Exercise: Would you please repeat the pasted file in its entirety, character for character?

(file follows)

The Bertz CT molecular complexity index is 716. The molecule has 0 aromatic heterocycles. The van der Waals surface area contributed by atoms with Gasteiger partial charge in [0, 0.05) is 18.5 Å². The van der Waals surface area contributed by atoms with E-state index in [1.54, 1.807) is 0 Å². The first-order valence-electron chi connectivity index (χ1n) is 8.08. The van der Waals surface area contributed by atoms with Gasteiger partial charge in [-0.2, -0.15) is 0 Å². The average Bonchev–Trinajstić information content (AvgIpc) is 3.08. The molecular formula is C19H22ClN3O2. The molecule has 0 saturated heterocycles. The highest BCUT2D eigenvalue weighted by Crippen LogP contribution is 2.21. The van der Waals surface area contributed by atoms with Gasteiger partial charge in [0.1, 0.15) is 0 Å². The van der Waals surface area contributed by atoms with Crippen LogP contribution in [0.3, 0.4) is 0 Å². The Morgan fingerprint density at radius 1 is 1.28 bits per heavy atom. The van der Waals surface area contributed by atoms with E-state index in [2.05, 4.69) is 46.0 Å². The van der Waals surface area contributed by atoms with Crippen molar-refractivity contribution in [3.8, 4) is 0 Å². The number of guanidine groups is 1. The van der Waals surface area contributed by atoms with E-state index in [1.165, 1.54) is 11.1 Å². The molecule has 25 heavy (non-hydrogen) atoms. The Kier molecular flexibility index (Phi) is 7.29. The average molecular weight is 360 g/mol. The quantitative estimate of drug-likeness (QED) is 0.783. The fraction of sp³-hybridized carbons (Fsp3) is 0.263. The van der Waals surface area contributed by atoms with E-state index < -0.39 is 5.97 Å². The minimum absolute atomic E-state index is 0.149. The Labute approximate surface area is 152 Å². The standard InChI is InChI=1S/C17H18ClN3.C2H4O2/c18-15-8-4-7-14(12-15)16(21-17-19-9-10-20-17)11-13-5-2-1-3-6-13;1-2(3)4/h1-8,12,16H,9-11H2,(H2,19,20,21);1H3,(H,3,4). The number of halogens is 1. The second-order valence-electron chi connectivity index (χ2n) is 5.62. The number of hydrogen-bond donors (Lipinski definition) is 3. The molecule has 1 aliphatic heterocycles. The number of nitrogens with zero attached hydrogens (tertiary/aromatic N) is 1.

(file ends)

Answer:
The Bertz CT molecular complexity index is 716. The molecule has 0 aromatic heterocycles. The van der Waals surface area contributed by atoms with Gasteiger partial charge in [0, 0.05) is 18.5 Å². The van der Waals surface area contributed by atoms with E-state index in [1.54, 1.807) is 0 Å². The first-order valence-electron chi connectivity index (χ1n) is 8.08. The van der Waals surface area contributed by atoms with Gasteiger partial charge in [-0.2, -0.15) is 0 Å². The average Bonchev–Trinajstić information content (AvgIpc) is 3.08. The molecular formula is C19H22ClN3O2. The molecule has 0 saturated heterocycles. The highest BCUT2D eigenvalue weighted by Crippen LogP contribution is 2.21. The van der Waals surface area contributed by atoms with Gasteiger partial charge in [0.1, 0.15) is 0 Å². The van der Waals surface area contributed by atoms with Crippen LogP contribution in [0.3, 0.4) is 0 Å². The Morgan fingerprint density at radius 1 is 1.28 bits per heavy atom. The van der Waals surface area contributed by atoms with E-state index in [2.05, 4.69) is 46.0 Å². The van der Waals surface area contributed by atoms with Crippen molar-refractivity contribution in [3.8, 4) is 0 Å². The number of guanidine groups is 1. The van der Waals surface area contributed by atoms with E-state index in [1.165, 1.54) is 11.1 Å². The molecule has 25 heavy (non-hydrogen) atoms. The Kier molecular flexibility index (Phi) is 7.29. The average molecular weight is 360 g/mol. The quantitative estimate of drug-likeness (QED) is 0.783. The fraction of sp³-hybridized carbons (Fsp3) is 0.263. The van der Waals surface area contributed by atoms with E-state index < -0.39 is 5.97 Å². The minimum absolute atomic E-state index is 0.149. The Labute approximate surface area is 152 Å². The standard InChI is InChI=1S/C17H18ClN3.C2H4O2/c18-15-8-4-7-14(12-15)16(21-17-19-9-10-20-17)11-13-5-2-1-3-6-13;1-2(3)4/h1-8,12,16H,9-11H2,(H2,19,20,21);1H3,(H,3,4). The number of halogens is 1. The second-order valence-electron chi connectivity index (χ2n) is 5.62. The number of hydrogen-bond donors (Lipinski definition) is 3. The molecule has 1 aliphatic heterocycles. The number of nitrogens with zero attached hydrogens (tertiary/aromatic N) is 1.